1The words of the Teacher of the Assembly,#Or Gatherer or Convener or Assembler (Heb Qoheleth); see also 1:2, 12; 7:27; 12:8, 9, 10. David’s son, king in Jerusalem:
2Perfectly pointless,#Or meaningless or vapor or puff of air (Heb hebel, which often occurs in the book) says the Teacher, perfectly pointless.
Everything is pointless.
Some things are inevitable
3What do people gain from all the hard work
that they work so hard at under the sun?
4A generation goes, and a generation comes,
but the earth remains as it always has.
5The sun rises, the sun sets;
it returns panting to the place where it dawns.
6The wind blows to the south,
goes around to the north;
around and around blows the wind;
the wind returns to its rounds again.
7All streams flow to the sea,
but the sea is never full;
to the place where the rivers flow,
there they continue to flow.
8All words#Or things are tiring;
no one is able to speak.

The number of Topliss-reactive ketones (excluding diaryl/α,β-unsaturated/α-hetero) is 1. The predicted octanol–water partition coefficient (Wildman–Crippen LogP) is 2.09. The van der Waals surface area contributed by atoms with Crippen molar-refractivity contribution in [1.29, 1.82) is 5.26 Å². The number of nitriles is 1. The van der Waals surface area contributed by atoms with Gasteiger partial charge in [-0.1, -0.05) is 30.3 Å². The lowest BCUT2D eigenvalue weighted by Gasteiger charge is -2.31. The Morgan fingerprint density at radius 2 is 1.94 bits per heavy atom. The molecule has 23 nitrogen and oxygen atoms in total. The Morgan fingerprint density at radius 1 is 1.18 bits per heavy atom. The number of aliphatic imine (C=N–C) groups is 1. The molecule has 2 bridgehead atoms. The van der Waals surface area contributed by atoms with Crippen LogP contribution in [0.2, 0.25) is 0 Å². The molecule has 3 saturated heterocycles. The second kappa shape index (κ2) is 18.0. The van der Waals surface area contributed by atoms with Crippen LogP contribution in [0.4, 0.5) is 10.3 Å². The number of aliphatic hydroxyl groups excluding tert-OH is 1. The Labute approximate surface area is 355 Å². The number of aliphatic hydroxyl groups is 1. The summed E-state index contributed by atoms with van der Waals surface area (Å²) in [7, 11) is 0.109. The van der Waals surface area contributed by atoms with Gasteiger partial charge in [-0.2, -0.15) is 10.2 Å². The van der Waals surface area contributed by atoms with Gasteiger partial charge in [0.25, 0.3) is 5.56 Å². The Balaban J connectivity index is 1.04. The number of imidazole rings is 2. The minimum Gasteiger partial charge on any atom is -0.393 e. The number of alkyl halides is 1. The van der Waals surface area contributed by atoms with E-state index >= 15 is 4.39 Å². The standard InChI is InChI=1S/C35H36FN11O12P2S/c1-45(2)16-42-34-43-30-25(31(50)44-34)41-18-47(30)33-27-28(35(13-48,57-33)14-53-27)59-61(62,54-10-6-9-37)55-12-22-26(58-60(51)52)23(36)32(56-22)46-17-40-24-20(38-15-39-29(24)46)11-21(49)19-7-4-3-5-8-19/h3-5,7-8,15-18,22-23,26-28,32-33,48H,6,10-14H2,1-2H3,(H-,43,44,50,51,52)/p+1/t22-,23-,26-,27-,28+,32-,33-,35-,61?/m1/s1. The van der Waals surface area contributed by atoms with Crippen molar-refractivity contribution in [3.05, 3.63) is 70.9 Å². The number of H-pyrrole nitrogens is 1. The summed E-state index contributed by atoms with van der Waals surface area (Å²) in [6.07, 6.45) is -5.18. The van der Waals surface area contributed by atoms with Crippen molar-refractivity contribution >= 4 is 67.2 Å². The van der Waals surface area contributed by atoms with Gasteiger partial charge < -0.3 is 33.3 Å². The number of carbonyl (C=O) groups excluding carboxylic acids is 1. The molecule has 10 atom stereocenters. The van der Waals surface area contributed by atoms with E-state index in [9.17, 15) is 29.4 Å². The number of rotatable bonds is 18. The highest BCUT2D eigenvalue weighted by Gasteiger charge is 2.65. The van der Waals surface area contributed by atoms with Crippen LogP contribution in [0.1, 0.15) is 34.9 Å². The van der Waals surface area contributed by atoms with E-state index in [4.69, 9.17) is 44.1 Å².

The eye isn’t satisfied with seeing,
neither is the ear filled up by hearing.
9Whatever has happened—that’s what will happen again;
whatever has occurred—that’s what will occur again.
There’s nothing new under the sun. 10People may say about something: "Look at this! It’s new!" But it was already around for ages before us. 11There’s no remembrance of things in the past, nor of things to come in the future. Neither will there be any remembrance among those who come along in the future.
The Teacher’s quest
12I am the Teacher. I was king over Israel in Jerusalem.
13I applied my mind to investigate and to explore by wisdom all that happens under heaven. It’s an unhappy obsession that God has given to human beings.
14When I observed all that happens under the sun, I realized that everything is pointless, a chasing after wind.
15What’s crooked can’t be straightened;
what isn’t there can’t be counted.
16I said to myself, Look here, I have grown much wiser than any who ruled over Jerusalem before me. My mind has absorbed great wisdom and knowledge. 17But when I set my mind to understand wisdom, and also to understand madness and folly, I realized that this too was just wind chasing.
In much wisdom is much aggravation;
the more knowledge, the more pain.